A Dose of Laughter
Last updated: May 2020
Living with a health condition can take a toll on your mental health. Life often seems full of the things you cannot do anymore, the ways the disease compromises your life, and the many stresses that the disease adds to life. When it all feels like too much, have you ever stopped and tried to laugh?
Why do we laugh?
We laugh as a reaction to something that occurs, either visually or physically. There are three main categories within the theory of why people laugh. They can be broken into arousal, discrepancy, and superiority.1-2
This is the category that is most familiar. When the body is under stress it is regarded as being in a state of arousal, such as fight or flight. Laughter can help relieve some of that tension and reduce the stress of a particular situation.
Inez is feeling worried as she waits for the results of her recent biopsy. Her daughter is making popcorn in the air popper and it explodes all over the kitchen. They both dissolve in a fit of giggles as the dog and cat try to compete to clean up the most popcorn before being hauled off. Suddenly, Inez does not feel so overwhelmed and worried, smiling as she and her daughter clean up the kitchen.1-2
This category is when laughter is the result of misunderstanding or when encountering something unexpected. Often, jokes fall into this category.
A man in a restaurant calls out, “Waiter! What’s that fly doing in my soup?!”
The waiter looks and responds, “The backstroke, I think.”
This is discrepancy humor as it does not give an expected response.1-2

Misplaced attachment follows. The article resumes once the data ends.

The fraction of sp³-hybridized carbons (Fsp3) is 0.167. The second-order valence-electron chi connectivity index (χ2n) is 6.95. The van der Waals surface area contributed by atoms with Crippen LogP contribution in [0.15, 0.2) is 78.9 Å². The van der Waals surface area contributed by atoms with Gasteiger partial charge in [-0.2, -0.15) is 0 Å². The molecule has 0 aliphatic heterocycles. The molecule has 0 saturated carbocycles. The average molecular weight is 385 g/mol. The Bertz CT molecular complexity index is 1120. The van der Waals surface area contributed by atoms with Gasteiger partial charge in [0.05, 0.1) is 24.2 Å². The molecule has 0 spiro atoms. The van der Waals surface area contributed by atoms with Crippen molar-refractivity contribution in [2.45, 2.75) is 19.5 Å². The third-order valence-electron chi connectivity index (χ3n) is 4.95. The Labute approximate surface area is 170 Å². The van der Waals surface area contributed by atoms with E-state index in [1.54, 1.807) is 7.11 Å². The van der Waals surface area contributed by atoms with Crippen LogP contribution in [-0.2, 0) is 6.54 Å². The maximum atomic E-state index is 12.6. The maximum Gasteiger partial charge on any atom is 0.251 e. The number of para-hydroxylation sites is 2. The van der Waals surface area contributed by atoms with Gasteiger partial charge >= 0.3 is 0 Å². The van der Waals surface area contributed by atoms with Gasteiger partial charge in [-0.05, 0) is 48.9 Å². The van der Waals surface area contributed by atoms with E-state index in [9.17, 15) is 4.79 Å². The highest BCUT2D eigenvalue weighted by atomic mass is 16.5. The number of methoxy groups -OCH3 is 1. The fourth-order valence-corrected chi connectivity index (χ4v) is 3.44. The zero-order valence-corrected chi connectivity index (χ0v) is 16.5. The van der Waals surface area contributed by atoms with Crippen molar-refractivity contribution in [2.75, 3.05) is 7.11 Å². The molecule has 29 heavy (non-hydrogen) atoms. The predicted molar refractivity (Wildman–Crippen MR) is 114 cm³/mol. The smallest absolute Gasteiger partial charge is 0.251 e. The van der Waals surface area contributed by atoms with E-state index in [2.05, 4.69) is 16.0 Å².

This category is laughter when people look down on those they perceive to be beneath them. Laughter in this context is meant to separate “us” from “them.” This form of laughter is often employed in comedy shows. For example, The Big Bang Theory is funny, in part because of the social awkwardness of the main characters.
We laugh because, however socially inept we may be at times, we do not follow in the footsteps of Sheldon Cooper creating a roommate contract outlining when each person is allowed to use the bathroom. We feel socially superior and therefore, laugh.1-2
Why laughing helps you feel good
Laughing has many positive effects on the body and its systems. Laughing can:
- Decrease stress hormones
- Improve respiration and circulation
- Increase the immune system
- Relax and exercise the muscles
- Improve mental function
In addition to being good for the physical body, it can also boost your mood and mental capacity! Laughing decreases stress and anxiety and can reduce feelings of depression. Laughing can improve your creative thinking and memory. Laughing improves your interactions with friends and loved ones. Laughing can help your overall outlook and feelings of well-being.1
Different kinds of laughter
There are five different kinds of laughter that you can experience and engage in:1
- Spontaneous laughter — this is laughter that randomly occurs when you react to something funny, such as a friend telling a joke or amusing story or watching a silly video.
- Simulated laughter — this is when you make yourself laugh just to laugh, knowing it will release endorphins and may boost your mood.
- Stimulated laughter — this is any physical action that causes you to laugh, the most common being tickling.
- Induced laughter — this is any laughter that is the result of taking specific drugs or foods, such as caffeine, alcohol, marijuana, or laughing gas (to name a few).
- Pathological laughter — this is the result of injuries to the central nervous system and is an unintentional reaction of the body. There is nothing that seems to set it off and it cannot be stopped at will.
Laughter is low risk
In a world where so many different medications are prescribed to treat chronic illness, that come with a variety of different side effects, doctors are finding laughter an easy, inexpensive prescription to recommend. Laughter is free! It can help you connect to others and lighten your mood.
There are practically no side effects (other than possibly a sore jaw or an aching side if the laughter goes on too long or strongly). Laughter does not require any specialized equipment, labs, or facility to administer. So, have a laugh! See how you feel!1-2
Advanced breast cancer is an isolating and lonely disease.